I have been living in 50 year old house for 2 years. I have partially
finished basement with vinyl floor tiles. The tiles are in very bad shape
and come out of the floor here and there. I want to completely remove them
and replace with laminate floor. Can the vinyl floor tile contain asbestos?
What usually contains asbestos and most importantly how can I test this?
What are precaution to be taken if asbestos is indeed found inside the
Tile is 9" X 9". Although the house is 50 years old I didn't know when the
basement was finished. The tiles are in very very bad shape, just walking
over the titles kicks several of them out. Eventually in one of the rooms in
the basement all tiles kicked out. I then vacuumed the floor, put PE liner,
laminate floor underpayment and then laminate floor. I don't know what to do
with other rooms in the basement that also have vinyl tiles. what the right
approach would be? I cannot not disturb the tiles as it is already disturbed
much. I wonder what exactly contains asbestos? Vinyl tile itself or
adhesive? Since tiles have already same out there are probably fibers in
basement. How to deal with them? Where can I really test title samples for
asbestos? Is there a government agency or private laboratory that performs
tests for asbestos? I am in process of complete basement renovation and I am
really worried to create a health hazard. I have absolutely no knowledge of
asbestos except it is a hazard and how to deal with it. I know pretty much
about lead paint, what contains it and how to contained it. There are
finally lead paint blood tests that I did for my children recently and that
came out negative. Are there any medical test for presence of asbestos in
I think you are worrying too much.
Yes, the 9 x 9 tile most likely contain asbestos. For years they
were known in the industry as VAT (vinyl asbestos tile). The
adhesive may or may not contain asbestos.
Asbestosis is created by breathing the asbestos fibers into the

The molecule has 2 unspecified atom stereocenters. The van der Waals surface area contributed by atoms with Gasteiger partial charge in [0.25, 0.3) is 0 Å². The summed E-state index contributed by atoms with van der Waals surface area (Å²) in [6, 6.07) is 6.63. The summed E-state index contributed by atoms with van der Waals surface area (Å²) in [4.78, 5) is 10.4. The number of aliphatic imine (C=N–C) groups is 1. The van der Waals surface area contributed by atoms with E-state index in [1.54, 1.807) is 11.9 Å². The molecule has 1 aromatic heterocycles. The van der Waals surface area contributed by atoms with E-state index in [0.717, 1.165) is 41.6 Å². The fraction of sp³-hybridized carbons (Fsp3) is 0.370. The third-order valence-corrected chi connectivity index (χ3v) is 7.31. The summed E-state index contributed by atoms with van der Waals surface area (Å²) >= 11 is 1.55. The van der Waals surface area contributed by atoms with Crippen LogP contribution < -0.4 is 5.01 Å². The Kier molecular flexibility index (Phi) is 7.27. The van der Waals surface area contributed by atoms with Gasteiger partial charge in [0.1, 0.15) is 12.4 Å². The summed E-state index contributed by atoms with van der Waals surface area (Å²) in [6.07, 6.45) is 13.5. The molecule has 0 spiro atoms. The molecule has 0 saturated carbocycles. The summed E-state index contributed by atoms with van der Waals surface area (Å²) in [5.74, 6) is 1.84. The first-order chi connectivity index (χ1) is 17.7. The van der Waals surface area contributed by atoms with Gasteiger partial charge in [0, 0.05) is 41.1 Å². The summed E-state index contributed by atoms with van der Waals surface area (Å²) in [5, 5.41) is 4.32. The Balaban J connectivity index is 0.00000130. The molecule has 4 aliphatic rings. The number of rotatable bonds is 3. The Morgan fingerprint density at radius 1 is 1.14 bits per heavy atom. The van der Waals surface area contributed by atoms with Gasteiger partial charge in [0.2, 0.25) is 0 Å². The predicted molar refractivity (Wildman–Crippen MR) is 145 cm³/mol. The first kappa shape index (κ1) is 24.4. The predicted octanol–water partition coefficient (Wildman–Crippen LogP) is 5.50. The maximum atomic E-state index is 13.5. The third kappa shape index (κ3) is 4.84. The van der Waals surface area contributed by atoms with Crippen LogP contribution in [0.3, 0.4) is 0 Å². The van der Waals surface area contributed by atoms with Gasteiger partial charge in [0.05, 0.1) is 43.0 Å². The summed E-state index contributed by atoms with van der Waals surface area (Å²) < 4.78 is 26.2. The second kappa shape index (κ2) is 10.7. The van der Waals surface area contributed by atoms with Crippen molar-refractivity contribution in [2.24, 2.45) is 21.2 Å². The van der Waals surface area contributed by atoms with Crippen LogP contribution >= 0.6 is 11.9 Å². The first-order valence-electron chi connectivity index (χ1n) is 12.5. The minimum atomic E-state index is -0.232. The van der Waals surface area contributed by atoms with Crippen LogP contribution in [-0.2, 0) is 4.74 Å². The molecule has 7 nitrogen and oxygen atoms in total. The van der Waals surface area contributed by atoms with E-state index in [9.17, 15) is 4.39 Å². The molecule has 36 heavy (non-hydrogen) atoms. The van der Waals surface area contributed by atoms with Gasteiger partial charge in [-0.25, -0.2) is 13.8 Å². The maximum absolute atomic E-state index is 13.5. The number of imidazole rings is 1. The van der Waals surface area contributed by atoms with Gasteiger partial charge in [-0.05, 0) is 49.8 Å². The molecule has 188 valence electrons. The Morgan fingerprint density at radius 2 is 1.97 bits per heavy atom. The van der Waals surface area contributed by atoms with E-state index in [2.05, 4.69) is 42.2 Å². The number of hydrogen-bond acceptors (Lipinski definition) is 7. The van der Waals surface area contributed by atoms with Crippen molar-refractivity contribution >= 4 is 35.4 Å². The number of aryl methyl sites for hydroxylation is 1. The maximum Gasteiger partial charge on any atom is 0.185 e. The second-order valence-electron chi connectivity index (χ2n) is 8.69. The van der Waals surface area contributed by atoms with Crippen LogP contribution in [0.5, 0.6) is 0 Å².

lungs. They stay in the lungs and do not biodegrade. The only
way you can breathe the fibers into the lungs is when they are in
a friable state. They only way you can release friable fibers
from the tile is by drilling, sawing, grinding, or sanding to
allow the fibers to become airborne. The most dangerous thing you
could possibly do would be to sand or grind the floors. For years
the EPA and most states allowed contractors to remove VAT flooring
with chippers. The waste was not considered hazardous and could
be disposed of in public trash receptacles. The only requirement
or suggestion was to keep the floor wet to prevent fibers from
Each state has its own regulations. My state recently passed an
ordinance to require that a licensed abatement contractor remove
VAT in public buildings, yet allows homeowners to remove limited
square foot quantities.
You should check the requirements for your state. Your own
conscience must be your guide. I would not hesitate to wet the
floor and remove the tile. If you do not want to deal with the
cut back adhesive and it is well adhered and sound , there are
several floor products made to skim coat and isolate the adhesive
to allow the use of newer adhesives. Make sure that the product
you might use is compatible with the new adhesive you intend to
Keep the whole world singing. . . .
Thank you very much for a detailed response. I remove vinyl tiles with
almost no effort using the putty knife. Some tiles come out whole, some
break in pieces. I do not grind or drill the floor. After I remove the tiles
I vacuum the floor. I do all removal work in Dustfoe88 mask, is it safe to
work in potential asbestos environment? Unfortunately, vinyl tiles have to
be removed since it is very uneven. It does not cover uniformly entire
floor. After I put new laminate floor, what's the best way to ensure there